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California Racetracks Get Behind Online Poker Bill

Horse Racing Industry Happy With $60M Annually From I-Poker Industry

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California is set to have an online poker hearing Wednesday, and just days ago the state’s politically powerful horseracing industry signaled its support for the latest version of online poker legislation on the table.

The crucial I-poker hearing, the first of its kind this year, will be at 1:30 p.m. local time in Sacramento, and it will take place in the Assembly Committee on Governmental Organization. The online poker bill, which was introduced in February, is classified as an “urgency” measure. The state has looked at the issue for at least the past six years.

According to a report from Daily Racing Forum, a letter was sent to Assemblyman Adam Gray, author of the legislation, indicating that the $60 million annual payment is a figure that the racing industry likes. The only online wagering currently allowed in the Golden State is on horse races, so if the tracks can’t operate online poker they want to be compensated. Only tribal gaming groups and commercial card rooms in the state would be online poker operators under the bill.

Online poker operators would be able to partner with approved technology firms to run the games. It has been estimated that California’s online poker market could support between six and 10 online poker operators, thanks to a market potentially worth nearly $400 million.

It’s the largest market in the nation, but there is a limit on how many poker sites there that could survive. California has a population of roughly 39 million people.

The three-page letter dated April 20 was signed by executives with Del Mar, Los Alamitos, the fair circuit, California Thoroughbred Breeders Association, California Thoroughbred Trainers association, Jockey’s Guild and two labor unions representing racetrack employees.

“On behalf of the California horse racing and breeding industries, we write to express our appreciation to you and your staff for your efforts on AB 2863,” the letter said. “More specifically, we write on behalf of the racetracks, fairs, jockeys, pari-mutuel clerks and thousands of California horse owners and trainers who have invested hundreds of millions of dollars into our state’s economy to support the $2.5 billion horse agribusiness.”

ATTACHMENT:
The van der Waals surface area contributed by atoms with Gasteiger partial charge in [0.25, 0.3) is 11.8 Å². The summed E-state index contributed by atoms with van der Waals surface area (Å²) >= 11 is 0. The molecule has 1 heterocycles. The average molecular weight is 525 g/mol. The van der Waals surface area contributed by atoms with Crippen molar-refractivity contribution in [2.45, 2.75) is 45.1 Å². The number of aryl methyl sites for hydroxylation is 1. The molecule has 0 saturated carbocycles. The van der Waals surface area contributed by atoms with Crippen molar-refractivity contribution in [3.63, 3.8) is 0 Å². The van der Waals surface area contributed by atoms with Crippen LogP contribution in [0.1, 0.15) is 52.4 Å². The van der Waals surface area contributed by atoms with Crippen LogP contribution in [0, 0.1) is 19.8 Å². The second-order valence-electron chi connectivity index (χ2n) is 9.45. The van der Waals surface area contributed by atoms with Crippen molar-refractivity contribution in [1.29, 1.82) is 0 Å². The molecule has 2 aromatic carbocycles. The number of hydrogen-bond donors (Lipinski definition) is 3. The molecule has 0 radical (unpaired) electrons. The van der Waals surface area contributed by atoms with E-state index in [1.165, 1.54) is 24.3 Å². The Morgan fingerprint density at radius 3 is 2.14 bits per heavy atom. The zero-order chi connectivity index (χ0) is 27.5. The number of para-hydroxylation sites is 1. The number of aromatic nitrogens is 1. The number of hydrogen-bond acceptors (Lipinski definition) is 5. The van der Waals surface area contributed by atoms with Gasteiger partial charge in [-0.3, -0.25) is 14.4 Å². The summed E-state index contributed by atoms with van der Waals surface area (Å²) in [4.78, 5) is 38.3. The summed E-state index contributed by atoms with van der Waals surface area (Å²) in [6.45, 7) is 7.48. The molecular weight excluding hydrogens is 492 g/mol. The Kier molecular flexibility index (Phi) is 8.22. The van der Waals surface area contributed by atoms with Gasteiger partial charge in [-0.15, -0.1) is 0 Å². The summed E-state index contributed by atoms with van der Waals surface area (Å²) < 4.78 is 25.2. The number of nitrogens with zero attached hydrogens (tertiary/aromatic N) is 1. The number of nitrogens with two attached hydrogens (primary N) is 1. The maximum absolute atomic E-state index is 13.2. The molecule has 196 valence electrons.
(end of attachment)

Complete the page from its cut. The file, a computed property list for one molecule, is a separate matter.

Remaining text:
The tracks said that the $60 million is non-negotiable.

“We recognize the $60 million annual payment in AB 2863 is intended to compensate the racing industry for being excluded from eligibility for i-Poker licenses, the loss of the industry’s current Internet gaming exclusivity in the State, and the projected loss of market share for [advanced deposit wagering]. Given this sizeable impact on our business, we must condition our support for the legislation on a firm commitment to maintain the $60 million minimum payment throughout the legislative process. We are not prepared to negotiate on this baseline number.”

“We note that the current draft of AB 2863 contains blanks for the up-front license fee and tax rate,” the letter added. “Because the $60 million fee is to be solely funded from license fees and taxes, we must look closely at what the actual fees and rates are to assess the likelihood that the $60 million will be available.”

Another key component to the racing industry’s support for the bill is that the legislation won’t “preclude a horseracing association from participating in future Internet gambling activities that do not include Internet poker.”

For now, California is only considering peer-to-peer, non-house banked poker, and not other online casino games like the ones that run in the states of New Jersey and Delaware. Nevada, which has online poker, does allow mobile sports betting.

Last April, an earlier version of Gray’s bill passed out of the committee, which was the first and only time ever that a California online poker bill was voted on. The tracks supporting this year’s bill provides a lot of optimism for more progress. In order to become law, the bill must pass both the Assembly and Senate and then be signed by the governor.

Just last week, AB 2863 was amended to revise its position on the so-called “bad actor” issue, which could prevent online gambling companies that facilitated games for Americans between 2006 and 2011 from participating in California online poker.

 
 
Tags: California
 
 

Comments

L2K4FC
over 6 years ago

Corruption...i mean err uhh capitalism at its finest.

 
Reply